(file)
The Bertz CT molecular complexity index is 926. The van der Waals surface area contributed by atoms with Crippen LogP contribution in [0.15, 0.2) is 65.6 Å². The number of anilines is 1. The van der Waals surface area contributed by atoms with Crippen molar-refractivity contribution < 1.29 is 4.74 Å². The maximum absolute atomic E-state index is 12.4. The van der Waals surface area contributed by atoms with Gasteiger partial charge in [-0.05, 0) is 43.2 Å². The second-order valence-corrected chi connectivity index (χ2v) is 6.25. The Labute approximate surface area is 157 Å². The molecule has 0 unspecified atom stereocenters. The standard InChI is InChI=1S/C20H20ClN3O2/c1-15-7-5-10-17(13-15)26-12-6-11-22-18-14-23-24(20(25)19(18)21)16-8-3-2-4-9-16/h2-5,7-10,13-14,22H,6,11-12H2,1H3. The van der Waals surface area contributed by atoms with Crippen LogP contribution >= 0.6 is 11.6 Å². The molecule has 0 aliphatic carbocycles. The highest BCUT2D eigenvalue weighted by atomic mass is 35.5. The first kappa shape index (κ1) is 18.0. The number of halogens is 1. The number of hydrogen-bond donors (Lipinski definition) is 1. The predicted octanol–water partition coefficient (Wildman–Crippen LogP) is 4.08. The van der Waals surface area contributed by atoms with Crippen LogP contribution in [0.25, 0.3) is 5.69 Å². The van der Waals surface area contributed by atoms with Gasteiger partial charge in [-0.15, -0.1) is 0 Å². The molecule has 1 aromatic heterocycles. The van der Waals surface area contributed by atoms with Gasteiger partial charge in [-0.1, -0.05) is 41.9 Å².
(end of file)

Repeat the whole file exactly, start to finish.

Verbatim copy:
The Bertz CT molecular complexity index is 926. The van der Waals surface area contributed by atoms with Crippen LogP contribution in [0.15, 0.2) is 65.6 Å². The number of anilines is 1. The van der Waals surface area contributed by atoms with Crippen molar-refractivity contribution < 1.29 is 4.74 Å². The maximum absolute atomic E-state index is 12.4. The van der Waals surface area contributed by atoms with Gasteiger partial charge in [-0.05, 0) is 43.2 Å². The second-order valence-corrected chi connectivity index (χ2v) is 6.25. The Labute approximate surface area is 157 Å². The molecule has 0 unspecified atom stereocenters. The standard InChI is InChI=1S/C20H20ClN3O2/c1-15-7-5-10-17(13-15)26-12-6-11-22-18-14-23-24(20(25)19(18)21)16-8-3-2-4-9-16/h2-5,7-10,13-14,22H,6,11-12H2,1H3. The van der Waals surface area contributed by atoms with Crippen LogP contribution >= 0.6 is 11.6 Å². The molecule has 0 aliphatic carbocycles. The highest BCUT2D eigenvalue weighted by atomic mass is 35.5. The first kappa shape index (κ1) is 18.0. The number of halogens is 1. The number of hydrogen-bond donors (Lipinski definition) is 1. The predicted octanol–water partition coefficient (Wildman–Crippen LogP) is 4.08. The van der Waals surface area contributed by atoms with Crippen LogP contribution in [0.25, 0.3) is 5.69 Å². The van der Waals surface area contributed by atoms with Gasteiger partial charge in [-0.15, -0.1) is 0 Å². The molecule has 1 aromatic heterocycles. The van der Waals surface area contributed by atoms with Gasteiger partial charge in [-0.1, -0.05) is 41.9 Å².